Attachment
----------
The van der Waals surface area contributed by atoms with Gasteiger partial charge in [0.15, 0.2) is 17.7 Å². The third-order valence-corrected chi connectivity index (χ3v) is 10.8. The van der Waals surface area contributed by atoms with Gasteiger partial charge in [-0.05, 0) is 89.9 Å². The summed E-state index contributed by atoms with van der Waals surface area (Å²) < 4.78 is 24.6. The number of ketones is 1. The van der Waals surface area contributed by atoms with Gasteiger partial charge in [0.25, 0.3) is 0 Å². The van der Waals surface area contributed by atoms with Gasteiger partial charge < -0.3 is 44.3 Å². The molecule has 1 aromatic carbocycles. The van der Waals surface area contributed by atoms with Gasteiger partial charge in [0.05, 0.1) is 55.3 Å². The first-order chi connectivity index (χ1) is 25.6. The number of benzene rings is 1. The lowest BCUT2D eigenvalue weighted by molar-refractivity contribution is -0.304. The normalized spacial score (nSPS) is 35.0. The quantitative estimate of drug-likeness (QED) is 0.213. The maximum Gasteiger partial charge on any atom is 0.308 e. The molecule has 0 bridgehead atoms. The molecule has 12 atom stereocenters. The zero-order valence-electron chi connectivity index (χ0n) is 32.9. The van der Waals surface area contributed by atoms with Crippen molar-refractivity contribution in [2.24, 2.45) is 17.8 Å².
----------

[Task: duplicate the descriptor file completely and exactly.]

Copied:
The van der Waals surface area contributed by atoms with Gasteiger partial charge in [0.15, 0.2) is 17.7 Å². The third-order valence-corrected chi connectivity index (χ3v) is 10.8. The van der Waals surface area contributed by atoms with Gasteiger partial charge in [-0.05, 0) is 89.9 Å². The summed E-state index contributed by atoms with van der Waals surface area (Å²) < 4.78 is 24.6. The number of ketones is 1. The van der Waals surface area contributed by atoms with Gasteiger partial charge in [0.25, 0.3) is 0 Å². The van der Waals surface area contributed by atoms with Gasteiger partial charge < -0.3 is 44.3 Å². The molecule has 1 aromatic carbocycles. The van der Waals surface area contributed by atoms with Gasteiger partial charge in [0.05, 0.1) is 55.3 Å². The first-order chi connectivity index (χ1) is 25.6. The number of benzene rings is 1. The lowest BCUT2D eigenvalue weighted by molar-refractivity contribution is -0.304. The normalized spacial score (nSPS) is 35.0. The quantitative estimate of drug-likeness (QED) is 0.213. The maximum Gasteiger partial charge on any atom is 0.308 e. The molecule has 0 bridgehead atoms. The molecule has 12 atom stereocenters. The zero-order valence-electron chi connectivity index (χ0n) is 32.9. The van der Waals surface area contributed by atoms with Crippen molar-refractivity contribution in [2.24, 2.45) is 17.8 Å².